Now, while a man can pray he is never far from light; he is at the window, though, perhaps, as yet the curtains are not drawn aside. The man who can pray has the clue in his hand by which to escape from the labyrinth of affliction. Like the trees in winter, we may say of the praying man, when his heart is greatly troubled, “his substance is in him, though he has lost his leaves.” Prayer is the soul’s breath, and if it breathes it lives, and, living it will gather strength again. A man must have true and eternal life within him while he can continue still to pray, and while there is such life there is assured hope.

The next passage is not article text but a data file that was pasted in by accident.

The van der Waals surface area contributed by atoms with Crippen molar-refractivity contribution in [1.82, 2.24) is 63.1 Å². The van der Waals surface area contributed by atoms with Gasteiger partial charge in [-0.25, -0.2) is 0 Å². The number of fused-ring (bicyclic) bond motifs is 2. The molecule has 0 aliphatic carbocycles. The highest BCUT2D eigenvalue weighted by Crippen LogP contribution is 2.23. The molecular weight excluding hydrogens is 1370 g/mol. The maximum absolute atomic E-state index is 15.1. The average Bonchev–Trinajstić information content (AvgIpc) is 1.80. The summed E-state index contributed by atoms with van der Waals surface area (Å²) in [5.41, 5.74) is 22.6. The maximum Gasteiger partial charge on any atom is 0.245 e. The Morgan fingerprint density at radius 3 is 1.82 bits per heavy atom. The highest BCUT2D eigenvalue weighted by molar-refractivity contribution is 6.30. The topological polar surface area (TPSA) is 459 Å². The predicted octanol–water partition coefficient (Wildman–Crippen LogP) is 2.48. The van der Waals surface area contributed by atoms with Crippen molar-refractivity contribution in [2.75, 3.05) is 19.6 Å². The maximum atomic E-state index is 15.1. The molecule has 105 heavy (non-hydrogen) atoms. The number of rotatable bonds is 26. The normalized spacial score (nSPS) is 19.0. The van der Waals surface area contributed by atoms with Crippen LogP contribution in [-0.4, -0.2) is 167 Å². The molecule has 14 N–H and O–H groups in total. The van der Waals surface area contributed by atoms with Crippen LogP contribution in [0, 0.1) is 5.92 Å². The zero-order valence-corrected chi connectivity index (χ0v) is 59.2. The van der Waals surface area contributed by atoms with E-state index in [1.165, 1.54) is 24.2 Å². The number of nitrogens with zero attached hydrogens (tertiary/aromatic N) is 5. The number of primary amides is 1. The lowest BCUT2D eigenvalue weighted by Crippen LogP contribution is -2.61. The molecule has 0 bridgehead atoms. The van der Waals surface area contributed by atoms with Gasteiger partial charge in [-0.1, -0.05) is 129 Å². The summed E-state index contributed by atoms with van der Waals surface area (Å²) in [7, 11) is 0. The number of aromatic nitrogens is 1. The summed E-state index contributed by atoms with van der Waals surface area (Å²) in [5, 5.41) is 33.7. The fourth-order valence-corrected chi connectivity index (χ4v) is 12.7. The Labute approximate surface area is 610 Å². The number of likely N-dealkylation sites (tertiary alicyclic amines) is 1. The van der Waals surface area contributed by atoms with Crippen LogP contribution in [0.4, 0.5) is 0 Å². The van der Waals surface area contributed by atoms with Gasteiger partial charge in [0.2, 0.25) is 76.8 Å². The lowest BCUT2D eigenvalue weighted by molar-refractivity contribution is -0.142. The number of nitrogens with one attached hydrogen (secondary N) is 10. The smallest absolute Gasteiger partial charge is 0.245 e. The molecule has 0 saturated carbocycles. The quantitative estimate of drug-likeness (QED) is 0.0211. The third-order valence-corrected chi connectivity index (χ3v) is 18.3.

From a sermon by Charles Haddon Spurgeon entitled "For The Troubled," delivered January 12, 1873. Image by pasotraspaso on Flickr under Creative Commons License.